LEGISLATION

Compliance Alert: New Private-Pay Opioid Law Puts All Drug Addiction & Rehab Labs at Risk of Federal Prosecution

Recent federal legislation addressing the opioid crisis may have unintended consequences on the lab industry. The idea was to allow the feds to prosecute a certain kind of abuse banned by the Anti-Kickback Statute (AKS) even when it doesn’t involve a government health program. The new prosecution authority was intended to apply just to private-pay arrangements involving drug addiction treatment and rehabilitation services. But because of the way it was drafted, the new federal prosecutorial power applies to all private-pay arrangements.

What Happened?
On Oct. 24, 2018, the President signed the Substance Use-Disorder Prevention that Promotes Opioid Recovery and Treatment for Patients and Communities Act (the “SUPPORT Act”) consolidating several different opioid-related bills. One of those bills, the Eliminating Kickbacks in Recovery Act of 2018 (EKRA), EKRA creates criminal penalties for “patient brokering,” i.e., an arrangement where a third party enrolls an addicted patient into a private health insurance plan and then arranges for that patient to enter a treatment facility or sober home in exchange for a kickback payment. The sober home or treatment facility then bills the insurance company for treatment services, which often are of substandard quality or never provided at all.

Because the AKS covers just government programs like Medicare and Medicaid, it can’t be used to prosecute brokering arrangements involving patients with commercial or private-pay insurance. EKRA was intended to close that gap. Specifically, EKRA makes it a federal crime, carrying a fine of up to $200,000 and/or imprisonment for up to 10 years, to knowingly and willfully:

  • Solicit or receive any remuneration for referring a patient to a recovery home, clinical treatment facility or lab; or
  • Pay or offer any remuneration either to induce such a referral or in exchange for an individual using the services of a recovery home, clinical treatment facility or lab.

EKRA Exceptions

The EKRA ban is subject to exceptions, including for:

  • Certain disclosed discounts under a health care benefit program;
  • Certain payments to bona fide employees and independent contractors (although there are several provisos to this rule and it doesn’t mirror a similar exception in AKS);
  • Payments for services that meet the AKS safe harbor for personal services and management contracts;
  • Certain coinsurance and co-payment waivers and discounts;
  • Certain federally qualified health center arrangements that meet the AKS exception; and
  • Remuneration made pursuant to certain arrangements that HHS deems necessary.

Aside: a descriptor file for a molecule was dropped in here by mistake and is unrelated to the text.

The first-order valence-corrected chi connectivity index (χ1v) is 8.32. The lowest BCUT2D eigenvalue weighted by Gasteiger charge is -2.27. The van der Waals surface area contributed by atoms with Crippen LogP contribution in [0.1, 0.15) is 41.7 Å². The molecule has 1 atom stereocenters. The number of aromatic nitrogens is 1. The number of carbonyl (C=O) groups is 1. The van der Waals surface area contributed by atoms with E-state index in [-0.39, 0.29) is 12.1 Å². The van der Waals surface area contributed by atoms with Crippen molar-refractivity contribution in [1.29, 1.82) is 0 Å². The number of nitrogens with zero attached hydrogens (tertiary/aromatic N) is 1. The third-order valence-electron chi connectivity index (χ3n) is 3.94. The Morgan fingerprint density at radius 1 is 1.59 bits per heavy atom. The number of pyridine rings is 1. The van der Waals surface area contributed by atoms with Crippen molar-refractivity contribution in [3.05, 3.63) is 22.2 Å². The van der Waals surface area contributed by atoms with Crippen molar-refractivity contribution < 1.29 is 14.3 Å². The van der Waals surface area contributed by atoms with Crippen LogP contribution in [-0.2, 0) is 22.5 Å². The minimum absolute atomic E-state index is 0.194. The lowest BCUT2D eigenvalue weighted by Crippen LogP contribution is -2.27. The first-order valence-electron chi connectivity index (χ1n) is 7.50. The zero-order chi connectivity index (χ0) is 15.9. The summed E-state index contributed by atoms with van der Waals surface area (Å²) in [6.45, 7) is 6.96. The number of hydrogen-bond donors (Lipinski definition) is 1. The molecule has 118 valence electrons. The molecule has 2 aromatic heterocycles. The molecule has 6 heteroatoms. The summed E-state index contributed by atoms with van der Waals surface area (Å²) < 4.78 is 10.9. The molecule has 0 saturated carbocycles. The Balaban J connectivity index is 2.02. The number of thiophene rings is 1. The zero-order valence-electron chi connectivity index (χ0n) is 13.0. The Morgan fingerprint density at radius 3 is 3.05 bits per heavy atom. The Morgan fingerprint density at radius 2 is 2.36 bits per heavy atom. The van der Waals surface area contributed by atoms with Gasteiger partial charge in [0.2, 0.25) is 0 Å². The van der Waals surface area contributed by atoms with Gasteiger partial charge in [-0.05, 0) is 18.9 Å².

The Law of Unintended Consequences
Letting the feds prosecute kickbacks involving private payers is a big departure and, arguably, an encroachment on the prosecutorial powers of the states which have their own kickback laws. So, the EKRA exception was supposed to be a narrow measure to deal with the opioid crisis. The problem is that EKRA’s language is so broad that it permits prosecution of any lab or non-hospital provider who provides addiction treatment or recovery services, even if the referral in question does not involve addiction treatment and recovery services.

Is This Some Kind of a Bad Joke?
It appears that this hair-raising consequence was unintended. If so, prosecutors may decline to use their new powers in cases not involving addiction and recovery. Better yet, Congress may go back and amend the statute so that it’s more narrowly tailored to addiction treatment or recovery services referrals.

Takeaway: How to Protect Yourself

The problem is that it’s unclear when that will happen—or even whether it will happen at all. So, for now at least, if your lab provides these services, you may now be subject to not just state but also federal prosecution for patient brokerage arrangements even if they don’t involve addiction treatment and recovery services. The good news is that because such arrangements are currently illegal under state laws, your current arrangements and relationships are probably already compliant. Still, the overlap between the AKS and state kickback laws isn’t 100%. Result: Unless and until the EKRA rule is modified or neutered by the Justice Department, you need to vet all your current provider relationships and arrangements for patient brokering risks.

Physician-Owned Labs May Be Especially Vulnerable
Last but not least, the new laws create a compliance risk for physician-owned labs that avoided AKS by structuring referrals so that only non-federally and non-state covered patients are referred. Such safeguards may no longer be enough, and you may need to restructure your arrangements to ensure compliance with the new rules. Given the broad scope of EKRA physician-owned labs need to review and potentially restructure their business arrangements to avoid violating the statute.

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